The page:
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Indian Hospitals Offer Lessons for US Health Care


One of the biggest problems facing the U.S. health care system is money. Services cost a lot, and many people don't have the money or insurance to pay for the health care they need. Rose Hoban looks at the latest approach to solving that problem.

American academics have spent years looking for ideas about how to make health care affordable. Some professors from Duke University in North Carolina have turned their gaze outside the U.S. They think they've found some examples that work – in India.

Kevin Schulman is a physician. He's also a professor of business at Duke. He went to India to study their health care system and says the health care market there is fiercely competitive.

He describes a new class of hospital that's emerged in the past two decades to serve the rapidly expanding middle class. "Most of the hospitals that we looked at had very, very high volume, so their surgeons are really very technically excellent," he reports.

Research shows that surgeons that do more surgeries are more skilled. "The arguments are that some of their surgeons are even better than most of our surgeons here [in the US]," Schulman adds. "The care provided in the Indian hospitals was of consistently high quality."

Schulman says maintaining that quality was the focus of hospital managers, and doctors were paid incentives to do good work.

"Where they need to make investments to make the operating rooms the best that they could be, they made the investment," he says. "But where they needed to make investments to make the rooms look a little nicer, they saved money in order to save the patient money."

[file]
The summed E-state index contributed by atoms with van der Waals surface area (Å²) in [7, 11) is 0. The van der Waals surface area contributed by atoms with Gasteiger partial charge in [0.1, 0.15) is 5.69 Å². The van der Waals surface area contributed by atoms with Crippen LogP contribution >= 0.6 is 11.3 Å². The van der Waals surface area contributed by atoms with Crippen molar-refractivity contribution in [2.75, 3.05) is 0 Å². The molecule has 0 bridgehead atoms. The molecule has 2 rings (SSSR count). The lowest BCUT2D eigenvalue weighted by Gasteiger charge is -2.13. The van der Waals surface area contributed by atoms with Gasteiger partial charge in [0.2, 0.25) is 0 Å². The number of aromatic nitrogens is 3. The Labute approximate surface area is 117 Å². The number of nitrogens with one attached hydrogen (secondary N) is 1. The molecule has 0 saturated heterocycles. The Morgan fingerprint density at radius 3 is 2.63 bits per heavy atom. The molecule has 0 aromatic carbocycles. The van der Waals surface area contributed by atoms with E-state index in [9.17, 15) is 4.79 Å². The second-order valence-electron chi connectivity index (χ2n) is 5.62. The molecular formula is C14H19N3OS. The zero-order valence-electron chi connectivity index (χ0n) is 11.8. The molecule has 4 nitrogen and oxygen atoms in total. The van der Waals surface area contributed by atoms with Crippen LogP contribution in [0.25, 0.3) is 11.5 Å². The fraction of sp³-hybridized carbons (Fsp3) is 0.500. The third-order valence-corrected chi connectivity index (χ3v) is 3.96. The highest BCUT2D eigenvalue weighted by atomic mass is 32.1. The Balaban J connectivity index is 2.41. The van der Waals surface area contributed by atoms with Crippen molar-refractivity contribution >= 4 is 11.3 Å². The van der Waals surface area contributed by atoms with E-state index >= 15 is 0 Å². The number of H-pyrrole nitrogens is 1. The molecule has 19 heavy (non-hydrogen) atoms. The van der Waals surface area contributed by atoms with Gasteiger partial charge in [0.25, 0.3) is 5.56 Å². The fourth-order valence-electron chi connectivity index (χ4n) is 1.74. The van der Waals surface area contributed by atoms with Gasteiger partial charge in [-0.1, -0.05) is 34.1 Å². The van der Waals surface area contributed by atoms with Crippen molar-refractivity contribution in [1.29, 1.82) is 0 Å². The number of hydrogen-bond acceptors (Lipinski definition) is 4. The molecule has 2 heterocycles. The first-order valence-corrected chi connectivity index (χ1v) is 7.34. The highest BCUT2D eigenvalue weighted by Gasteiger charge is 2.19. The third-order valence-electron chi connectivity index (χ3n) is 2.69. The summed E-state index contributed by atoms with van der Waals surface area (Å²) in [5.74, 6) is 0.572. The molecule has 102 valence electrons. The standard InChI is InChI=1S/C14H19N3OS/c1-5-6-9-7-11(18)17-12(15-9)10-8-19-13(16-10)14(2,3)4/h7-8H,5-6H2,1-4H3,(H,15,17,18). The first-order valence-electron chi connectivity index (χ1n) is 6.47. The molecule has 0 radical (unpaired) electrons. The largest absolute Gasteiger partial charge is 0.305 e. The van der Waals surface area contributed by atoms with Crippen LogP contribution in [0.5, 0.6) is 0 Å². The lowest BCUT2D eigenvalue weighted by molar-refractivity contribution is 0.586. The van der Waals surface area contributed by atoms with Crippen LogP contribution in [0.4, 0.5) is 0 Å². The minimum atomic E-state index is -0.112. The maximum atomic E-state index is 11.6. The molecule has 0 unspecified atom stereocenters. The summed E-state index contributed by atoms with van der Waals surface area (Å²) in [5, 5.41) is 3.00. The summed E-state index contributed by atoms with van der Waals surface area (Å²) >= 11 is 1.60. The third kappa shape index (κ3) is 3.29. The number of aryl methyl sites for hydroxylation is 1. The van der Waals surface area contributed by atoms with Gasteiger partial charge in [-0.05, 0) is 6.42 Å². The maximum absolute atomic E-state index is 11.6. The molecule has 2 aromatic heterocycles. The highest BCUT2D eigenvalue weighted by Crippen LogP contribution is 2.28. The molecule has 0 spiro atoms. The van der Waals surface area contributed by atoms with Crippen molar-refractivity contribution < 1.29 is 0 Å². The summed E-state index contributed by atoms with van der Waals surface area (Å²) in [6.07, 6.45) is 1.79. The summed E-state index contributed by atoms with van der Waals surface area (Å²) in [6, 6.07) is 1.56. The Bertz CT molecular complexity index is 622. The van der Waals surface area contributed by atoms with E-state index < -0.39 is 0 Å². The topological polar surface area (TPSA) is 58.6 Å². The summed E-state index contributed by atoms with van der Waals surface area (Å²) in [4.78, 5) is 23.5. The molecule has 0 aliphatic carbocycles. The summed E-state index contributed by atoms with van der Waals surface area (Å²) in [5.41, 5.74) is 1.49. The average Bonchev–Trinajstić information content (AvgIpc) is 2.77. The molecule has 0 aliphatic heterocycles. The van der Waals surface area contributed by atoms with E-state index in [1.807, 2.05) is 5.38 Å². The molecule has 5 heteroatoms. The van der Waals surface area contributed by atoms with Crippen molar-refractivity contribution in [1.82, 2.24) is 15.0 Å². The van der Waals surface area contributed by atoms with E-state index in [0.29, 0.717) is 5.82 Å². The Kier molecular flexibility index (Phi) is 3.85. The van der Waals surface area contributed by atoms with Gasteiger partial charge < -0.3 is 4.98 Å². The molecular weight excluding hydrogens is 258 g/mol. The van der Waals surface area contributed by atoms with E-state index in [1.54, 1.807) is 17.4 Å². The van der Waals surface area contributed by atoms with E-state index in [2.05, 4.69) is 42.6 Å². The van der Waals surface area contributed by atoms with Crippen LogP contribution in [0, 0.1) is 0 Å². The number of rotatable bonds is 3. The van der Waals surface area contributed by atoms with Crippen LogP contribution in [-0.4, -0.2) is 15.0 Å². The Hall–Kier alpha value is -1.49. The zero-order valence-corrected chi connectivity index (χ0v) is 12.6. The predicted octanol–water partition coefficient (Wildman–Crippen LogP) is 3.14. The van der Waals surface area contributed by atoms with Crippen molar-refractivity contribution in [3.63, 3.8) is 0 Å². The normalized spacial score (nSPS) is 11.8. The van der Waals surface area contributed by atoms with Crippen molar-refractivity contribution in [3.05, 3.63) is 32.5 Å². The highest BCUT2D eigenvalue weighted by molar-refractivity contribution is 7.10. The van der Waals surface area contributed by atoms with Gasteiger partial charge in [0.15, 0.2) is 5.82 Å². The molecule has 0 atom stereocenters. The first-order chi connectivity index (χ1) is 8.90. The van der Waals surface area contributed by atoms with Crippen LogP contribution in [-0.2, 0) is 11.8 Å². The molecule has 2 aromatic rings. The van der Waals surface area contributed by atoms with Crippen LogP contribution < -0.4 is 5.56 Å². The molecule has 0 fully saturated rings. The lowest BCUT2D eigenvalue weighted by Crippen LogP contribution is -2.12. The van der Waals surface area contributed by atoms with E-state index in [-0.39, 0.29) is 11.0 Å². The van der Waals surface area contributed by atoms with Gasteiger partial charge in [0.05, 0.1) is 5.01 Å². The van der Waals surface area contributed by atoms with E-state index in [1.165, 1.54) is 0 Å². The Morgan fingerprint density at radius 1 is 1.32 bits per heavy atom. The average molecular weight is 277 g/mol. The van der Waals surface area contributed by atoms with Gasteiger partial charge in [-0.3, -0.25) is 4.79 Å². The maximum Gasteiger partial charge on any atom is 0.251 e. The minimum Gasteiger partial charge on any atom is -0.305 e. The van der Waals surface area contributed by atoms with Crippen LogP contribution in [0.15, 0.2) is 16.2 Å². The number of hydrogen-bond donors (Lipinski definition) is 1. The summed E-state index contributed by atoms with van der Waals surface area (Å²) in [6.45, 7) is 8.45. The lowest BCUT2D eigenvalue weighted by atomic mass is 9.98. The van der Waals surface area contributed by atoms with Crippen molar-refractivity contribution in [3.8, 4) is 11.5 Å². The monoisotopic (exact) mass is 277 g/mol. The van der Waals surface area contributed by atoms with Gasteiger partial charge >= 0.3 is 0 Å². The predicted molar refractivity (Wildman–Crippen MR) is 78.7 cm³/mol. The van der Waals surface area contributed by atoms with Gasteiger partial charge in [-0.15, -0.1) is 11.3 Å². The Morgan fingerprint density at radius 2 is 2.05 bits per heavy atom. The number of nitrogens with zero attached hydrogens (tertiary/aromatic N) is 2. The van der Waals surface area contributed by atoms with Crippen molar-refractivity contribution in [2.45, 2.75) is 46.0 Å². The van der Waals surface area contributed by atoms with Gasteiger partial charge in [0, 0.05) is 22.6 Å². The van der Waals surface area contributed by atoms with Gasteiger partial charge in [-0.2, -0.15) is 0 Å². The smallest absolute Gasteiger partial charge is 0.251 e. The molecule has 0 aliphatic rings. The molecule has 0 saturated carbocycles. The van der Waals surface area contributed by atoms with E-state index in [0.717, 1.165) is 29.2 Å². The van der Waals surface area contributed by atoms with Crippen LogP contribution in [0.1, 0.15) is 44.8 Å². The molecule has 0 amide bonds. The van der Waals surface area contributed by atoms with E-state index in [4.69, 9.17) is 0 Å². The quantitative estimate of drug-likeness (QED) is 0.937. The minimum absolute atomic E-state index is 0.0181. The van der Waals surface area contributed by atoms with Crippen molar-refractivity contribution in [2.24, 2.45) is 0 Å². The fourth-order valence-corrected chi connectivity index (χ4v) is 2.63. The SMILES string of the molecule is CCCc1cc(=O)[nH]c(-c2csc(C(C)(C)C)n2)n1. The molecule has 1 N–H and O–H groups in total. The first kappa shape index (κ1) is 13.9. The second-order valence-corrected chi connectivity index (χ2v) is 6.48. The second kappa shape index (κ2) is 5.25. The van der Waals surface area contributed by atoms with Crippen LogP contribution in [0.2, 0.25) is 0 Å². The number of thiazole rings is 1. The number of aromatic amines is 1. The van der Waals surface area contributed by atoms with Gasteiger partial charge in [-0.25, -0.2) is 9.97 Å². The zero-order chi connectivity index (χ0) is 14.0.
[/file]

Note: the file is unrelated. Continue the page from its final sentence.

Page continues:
Schulman argues this shows that you can offer quality clinical services, and not worry about the amenities as much. That's different from the situation in the US, where the assumption is that a fancy hospital with lots of amenities gives better care.

Few people in India have health insurance. Most medical care is paid for out of pocket. Schulman says this means patients need to know what they'll have to pay – unlike the U.S. system, where insurance companies negotiate prices directly with hospitals. This is also unlike the system in many European countries, where the government pays the bill. Patients in neither the United States nor Europe know what their care costs.

But Schulman says in India, patients are conscious of cost… and of getting a good value. "If the hospital tells you your service is going to be a certain dollar amount, then complications that arise as a result of surgery, in some cases, are even [covered] by the hospital, financially. So, there's a financial incentive for the hospitals to deliver high-quality service," he says. "There is moreover a custodial reason that they feel that when they make a contract with someone to offer a service, they're bound to deliver that service at that price."

Schulman also says Indian doctors and nurses are extremely proud of their health care system – and of how sophisticated it's become.

His paper is published in the journal Health Affairs.

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